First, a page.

The presence of two cations in the molecule causes gemini surfactants to possess several times better properties than their monomeric counterparts.[10][11][12] They are also known for their broad spectrum of action against bacteria,[13][14] fungi,[15][16] and algae.[17] QAC are significant antiviral compounds[18][19][20]; therefore, it can be assumed that the effectiveness of gemini surfactants against viruses will also be high. The unique antimicrobial activity of gemini surfactants can be explained by the mechanism of biocidal action, which consists in adsorption of cations on the surface of the microorganism and penetration by long alkyl substituents of the cell membrane. This results in damage and outflow of the cytoplasm along with potassium ions and other cellular components, resulting in the death of the microbial cell.[21][22][23] Gemini surfactants are named as multifunctional because they also show high aggregation, surface, and anticorrosive activity.[24][25][26] Moreover, compared to QAC, they are less toxic with respect to aquatic organisms.[27][28] Gemini surfactants have one more unique features that makes them superior to QAC; they are not susceptible to current QAC bacterial resistance machinery. Due to conformational flexibility, these compounds tend to escape such resistance mechanisms.[29]

2. Development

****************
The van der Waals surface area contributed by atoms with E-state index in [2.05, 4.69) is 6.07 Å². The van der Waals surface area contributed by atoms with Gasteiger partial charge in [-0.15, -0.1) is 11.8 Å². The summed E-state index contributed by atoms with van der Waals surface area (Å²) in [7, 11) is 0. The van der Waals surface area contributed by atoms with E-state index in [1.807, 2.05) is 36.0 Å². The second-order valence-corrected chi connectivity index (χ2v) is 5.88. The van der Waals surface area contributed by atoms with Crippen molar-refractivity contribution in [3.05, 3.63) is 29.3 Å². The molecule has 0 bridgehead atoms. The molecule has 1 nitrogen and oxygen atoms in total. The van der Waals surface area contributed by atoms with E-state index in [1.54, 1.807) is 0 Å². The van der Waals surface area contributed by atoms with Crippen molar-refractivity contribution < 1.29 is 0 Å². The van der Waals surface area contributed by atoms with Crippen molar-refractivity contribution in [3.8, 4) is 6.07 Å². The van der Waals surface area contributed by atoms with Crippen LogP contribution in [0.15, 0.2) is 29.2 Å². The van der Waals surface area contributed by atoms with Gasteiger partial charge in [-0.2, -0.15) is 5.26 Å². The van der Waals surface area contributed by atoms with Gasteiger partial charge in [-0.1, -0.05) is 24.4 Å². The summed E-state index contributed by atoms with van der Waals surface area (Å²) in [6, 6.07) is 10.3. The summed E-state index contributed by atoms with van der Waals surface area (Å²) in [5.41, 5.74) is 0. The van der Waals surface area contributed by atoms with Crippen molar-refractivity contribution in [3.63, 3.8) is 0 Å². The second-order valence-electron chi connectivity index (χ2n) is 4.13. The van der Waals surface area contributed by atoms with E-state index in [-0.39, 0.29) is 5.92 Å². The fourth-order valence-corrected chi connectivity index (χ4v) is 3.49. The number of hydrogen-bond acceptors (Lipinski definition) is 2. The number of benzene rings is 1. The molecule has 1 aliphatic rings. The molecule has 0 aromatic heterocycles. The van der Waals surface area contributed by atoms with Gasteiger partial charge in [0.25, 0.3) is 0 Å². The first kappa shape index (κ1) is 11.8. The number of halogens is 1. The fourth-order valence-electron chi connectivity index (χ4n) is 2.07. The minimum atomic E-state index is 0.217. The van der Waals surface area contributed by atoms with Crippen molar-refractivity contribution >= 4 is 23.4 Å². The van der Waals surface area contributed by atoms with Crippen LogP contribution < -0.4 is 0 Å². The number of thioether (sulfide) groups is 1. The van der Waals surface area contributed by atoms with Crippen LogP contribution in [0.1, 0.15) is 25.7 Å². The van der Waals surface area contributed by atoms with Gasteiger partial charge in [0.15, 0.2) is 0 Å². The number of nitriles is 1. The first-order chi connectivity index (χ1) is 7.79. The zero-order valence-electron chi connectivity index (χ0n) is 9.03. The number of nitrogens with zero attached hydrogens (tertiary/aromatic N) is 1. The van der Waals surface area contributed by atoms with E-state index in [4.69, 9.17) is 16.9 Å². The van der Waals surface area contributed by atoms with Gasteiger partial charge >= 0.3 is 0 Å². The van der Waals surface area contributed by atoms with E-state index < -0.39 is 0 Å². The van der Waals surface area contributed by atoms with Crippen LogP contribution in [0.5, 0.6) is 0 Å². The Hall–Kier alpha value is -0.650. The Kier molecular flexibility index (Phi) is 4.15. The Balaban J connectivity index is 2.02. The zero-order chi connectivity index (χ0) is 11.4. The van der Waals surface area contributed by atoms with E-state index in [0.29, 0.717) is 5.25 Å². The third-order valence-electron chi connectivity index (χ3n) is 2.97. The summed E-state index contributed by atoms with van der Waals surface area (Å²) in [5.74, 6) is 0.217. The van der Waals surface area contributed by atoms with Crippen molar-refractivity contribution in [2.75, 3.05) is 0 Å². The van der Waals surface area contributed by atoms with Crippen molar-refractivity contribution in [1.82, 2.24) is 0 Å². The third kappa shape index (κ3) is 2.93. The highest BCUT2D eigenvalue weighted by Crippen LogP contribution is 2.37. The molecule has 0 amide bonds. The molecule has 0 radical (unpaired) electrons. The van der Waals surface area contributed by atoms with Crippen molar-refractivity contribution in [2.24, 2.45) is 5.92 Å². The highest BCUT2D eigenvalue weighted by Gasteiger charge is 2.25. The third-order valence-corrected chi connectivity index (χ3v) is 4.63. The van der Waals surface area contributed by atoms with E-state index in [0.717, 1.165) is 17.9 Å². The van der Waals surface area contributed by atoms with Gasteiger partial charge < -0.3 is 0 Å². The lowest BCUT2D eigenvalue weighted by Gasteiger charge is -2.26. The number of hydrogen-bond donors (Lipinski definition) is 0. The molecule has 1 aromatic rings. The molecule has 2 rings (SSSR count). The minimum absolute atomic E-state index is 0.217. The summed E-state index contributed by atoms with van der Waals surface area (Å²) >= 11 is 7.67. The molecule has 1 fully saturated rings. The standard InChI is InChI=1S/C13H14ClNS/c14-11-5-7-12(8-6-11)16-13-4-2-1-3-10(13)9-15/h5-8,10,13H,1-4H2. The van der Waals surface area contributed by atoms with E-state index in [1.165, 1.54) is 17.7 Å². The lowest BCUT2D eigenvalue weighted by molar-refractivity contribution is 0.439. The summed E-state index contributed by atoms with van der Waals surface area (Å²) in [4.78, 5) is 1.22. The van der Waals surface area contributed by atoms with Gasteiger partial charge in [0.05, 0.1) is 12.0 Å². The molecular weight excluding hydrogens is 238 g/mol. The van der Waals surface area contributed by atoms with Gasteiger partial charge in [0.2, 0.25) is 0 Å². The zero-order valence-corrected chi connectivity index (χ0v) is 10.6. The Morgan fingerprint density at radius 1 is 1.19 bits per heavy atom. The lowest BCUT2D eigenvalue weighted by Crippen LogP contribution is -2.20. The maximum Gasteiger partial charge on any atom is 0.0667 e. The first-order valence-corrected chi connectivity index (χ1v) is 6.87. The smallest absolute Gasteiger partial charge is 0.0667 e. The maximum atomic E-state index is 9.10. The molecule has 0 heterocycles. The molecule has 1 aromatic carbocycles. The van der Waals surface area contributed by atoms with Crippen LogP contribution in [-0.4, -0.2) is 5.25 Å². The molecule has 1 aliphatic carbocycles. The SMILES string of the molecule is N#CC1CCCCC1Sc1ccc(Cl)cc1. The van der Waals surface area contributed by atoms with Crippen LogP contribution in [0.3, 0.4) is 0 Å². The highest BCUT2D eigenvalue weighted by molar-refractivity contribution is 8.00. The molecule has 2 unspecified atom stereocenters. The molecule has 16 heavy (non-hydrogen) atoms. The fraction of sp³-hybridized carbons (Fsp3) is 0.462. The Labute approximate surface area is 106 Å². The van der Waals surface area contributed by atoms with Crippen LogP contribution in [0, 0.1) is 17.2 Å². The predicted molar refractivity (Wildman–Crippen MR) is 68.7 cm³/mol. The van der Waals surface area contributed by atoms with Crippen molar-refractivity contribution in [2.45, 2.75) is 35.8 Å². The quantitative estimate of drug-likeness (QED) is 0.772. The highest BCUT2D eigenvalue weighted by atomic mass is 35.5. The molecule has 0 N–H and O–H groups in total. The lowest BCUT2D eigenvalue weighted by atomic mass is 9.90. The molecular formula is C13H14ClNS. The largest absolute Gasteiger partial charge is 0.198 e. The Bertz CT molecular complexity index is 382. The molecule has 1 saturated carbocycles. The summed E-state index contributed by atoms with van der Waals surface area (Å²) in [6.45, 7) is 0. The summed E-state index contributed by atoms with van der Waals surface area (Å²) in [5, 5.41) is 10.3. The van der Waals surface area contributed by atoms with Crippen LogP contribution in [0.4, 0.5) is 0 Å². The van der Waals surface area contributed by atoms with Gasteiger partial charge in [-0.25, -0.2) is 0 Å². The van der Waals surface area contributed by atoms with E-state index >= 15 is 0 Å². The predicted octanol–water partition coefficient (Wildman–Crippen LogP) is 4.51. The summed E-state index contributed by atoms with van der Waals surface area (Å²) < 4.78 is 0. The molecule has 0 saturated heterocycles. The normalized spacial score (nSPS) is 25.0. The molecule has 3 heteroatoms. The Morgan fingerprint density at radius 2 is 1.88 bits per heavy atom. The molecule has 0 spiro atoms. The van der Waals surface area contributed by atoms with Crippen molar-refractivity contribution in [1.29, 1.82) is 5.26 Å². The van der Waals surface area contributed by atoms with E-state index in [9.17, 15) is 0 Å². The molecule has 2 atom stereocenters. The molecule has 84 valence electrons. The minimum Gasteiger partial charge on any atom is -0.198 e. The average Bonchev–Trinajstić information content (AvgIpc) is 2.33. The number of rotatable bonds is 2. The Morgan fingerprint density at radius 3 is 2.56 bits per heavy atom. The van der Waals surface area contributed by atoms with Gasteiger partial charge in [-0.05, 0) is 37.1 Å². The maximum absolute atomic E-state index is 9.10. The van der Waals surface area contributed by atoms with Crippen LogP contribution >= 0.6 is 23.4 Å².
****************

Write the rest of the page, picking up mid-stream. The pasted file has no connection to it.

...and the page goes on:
A very useful and most commonly used parameter for antimicrobial activity of the microbiocides comparison is minimum inhibitory concentration (MIC), i.e., the lowest concentration of compound inhibiting the visible growth of microorganisms after incubation. MIC values depend on several factors: concentration of active agent, time of the contact, pH, temperature, the presence of organic matter or other compounds, as well as nature, numbers, location, and condition of the microorganism. The main factor determining the antimicrobial activity of gemini surfactants is chemical structure. Antimicrobial efficiencies of homologues series of long chain surfactants show a non-linear dependence on chain length. This dependence is quasi parabolic, and named by  Devinsky as cut-off effect.[30][31] Such a relationship is characteristic of the homologous series of gemini surfactants: 3-oxa-1,5-pentane-bis(N-alkyl-N,N-dimethylammonium bromides) (n-O-n),[8] 3-methylaza-1,5-pentane-bis(N-alkyl-N,N-dimethylammonium) dibromides (n-N-n),[32] or 1,6-hexamethylene-bis(N-alkyl-N,N-dimethylammonium bromides) (n-6-n).[33] Compounds with short alkyl chain show the highest values of MIC, and minimal antimicrobial activity. The substituents are too short to effectively penetrate the outer shell of the microorganism’s cells. An increase in hydrocarbon substituent results in an increase in antimicrobial activity (lowering of MIC value). Compound with 12 carbon atoms in substituents proved to be the most active against microorganisms. Further increase in the hydrophobic chain results in a decrease in activity (increasing of MIC value), due to limited solubility in the aqueous. Compounds bearing functionalized spacers by ether (n-O-n) or amine (n-N-n) group show very similar antibacterial and antifungal activity.[8][32] Very close MIC values were also received for 12-6-12. Compounds 12-O-12, 12-N-12 and 12-6-12 have a similar molecular surface. Therefore, it can be concluded that the introduction of an electron-rich group into the spacer does not result in better adsorption of the microbiocide on the surface of the microorganism’s cell. Therefore, it does not involve an increase in antimicrobial activity. On the other hand, this GS possess better antibacterial activity than compared to analogic compounds with a stiff spacer constructed from an aromatic ring.[34] Compound 12-Ph-12 shows more than three times higher MIC values against S. aureus and E. coli than compared to 12-O-12. It is worth emphasizing that the GS show much greater antimicrobial activity than their monomeric counterparts. The MIC values of DTAB (N-dodecyl-N,N,N-trimethylammonium bromide) are 0.252, 0.36, and 0.5 mM against S. aureus, E. coli, and C. albicans, respectively.[10][35] 12-O-12 proved to be at least 30 times more active than DTAB. The most efficient microbiocide against all tested microorganisms is 12-O-12, which is comparable to the activity of compound 12-6-12. Compound 12-O-12 is a more than 30 times more efficient microbiocide than DTAB. Obtained GS are more active against Gram (+) bacteria than Gram (−) bacteria. These compounds constitute a new, interesting class of microbicides with a broad spectrum of biocidal activity.